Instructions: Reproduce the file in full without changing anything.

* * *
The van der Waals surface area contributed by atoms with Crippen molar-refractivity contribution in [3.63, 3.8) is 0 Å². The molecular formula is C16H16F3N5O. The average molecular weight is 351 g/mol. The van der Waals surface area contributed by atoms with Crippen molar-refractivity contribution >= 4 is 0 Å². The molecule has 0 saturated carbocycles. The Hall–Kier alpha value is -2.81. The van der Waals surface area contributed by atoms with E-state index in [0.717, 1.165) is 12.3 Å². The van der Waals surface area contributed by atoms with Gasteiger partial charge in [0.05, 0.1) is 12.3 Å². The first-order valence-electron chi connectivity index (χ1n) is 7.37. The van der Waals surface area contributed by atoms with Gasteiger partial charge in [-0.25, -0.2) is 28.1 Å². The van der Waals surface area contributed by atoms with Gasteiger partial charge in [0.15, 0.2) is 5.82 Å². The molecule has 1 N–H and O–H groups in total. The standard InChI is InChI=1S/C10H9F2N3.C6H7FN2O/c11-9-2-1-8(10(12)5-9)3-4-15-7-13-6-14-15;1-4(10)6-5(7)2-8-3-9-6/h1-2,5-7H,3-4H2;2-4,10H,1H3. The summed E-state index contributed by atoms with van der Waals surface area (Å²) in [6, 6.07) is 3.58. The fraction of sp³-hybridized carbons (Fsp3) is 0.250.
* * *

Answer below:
The van der Waals surface area contributed by atoms with Crippen molar-refractivity contribution in [3.63, 3.8) is 0 Å². The molecular formula is C16H16F3N5O. The average molecular weight is 351 g/mol. The van der Waals surface area contributed by atoms with Crippen molar-refractivity contribution >= 4 is 0 Å². The molecule has 0 saturated carbocycles. The Hall–Kier alpha value is -2.81. The van der Waals surface area contributed by atoms with E-state index in [0.717, 1.165) is 12.3 Å². The van der Waals surface area contributed by atoms with Gasteiger partial charge in [0.05, 0.1) is 12.3 Å². The first-order valence-electron chi connectivity index (χ1n) is 7.37. The van der Waals surface area contributed by atoms with Gasteiger partial charge in [-0.25, -0.2) is 28.1 Å². The van der Waals surface area contributed by atoms with Gasteiger partial charge in [0.15, 0.2) is 5.82 Å². The molecule has 1 N–H and O–H groups in total. The standard InChI is InChI=1S/C10H9F2N3.C6H7FN2O/c11-9-2-1-8(10(12)5-9)3-4-15-7-13-6-14-15;1-4(10)6-5(7)2-8-3-9-6/h1-2,5-7H,3-4H2;2-4,10H,1H3. The summed E-state index contributed by atoms with van der Waals surface area (Å²) in [6, 6.07) is 3.58. The fraction of sp³-hybridized carbons (Fsp3) is 0.250.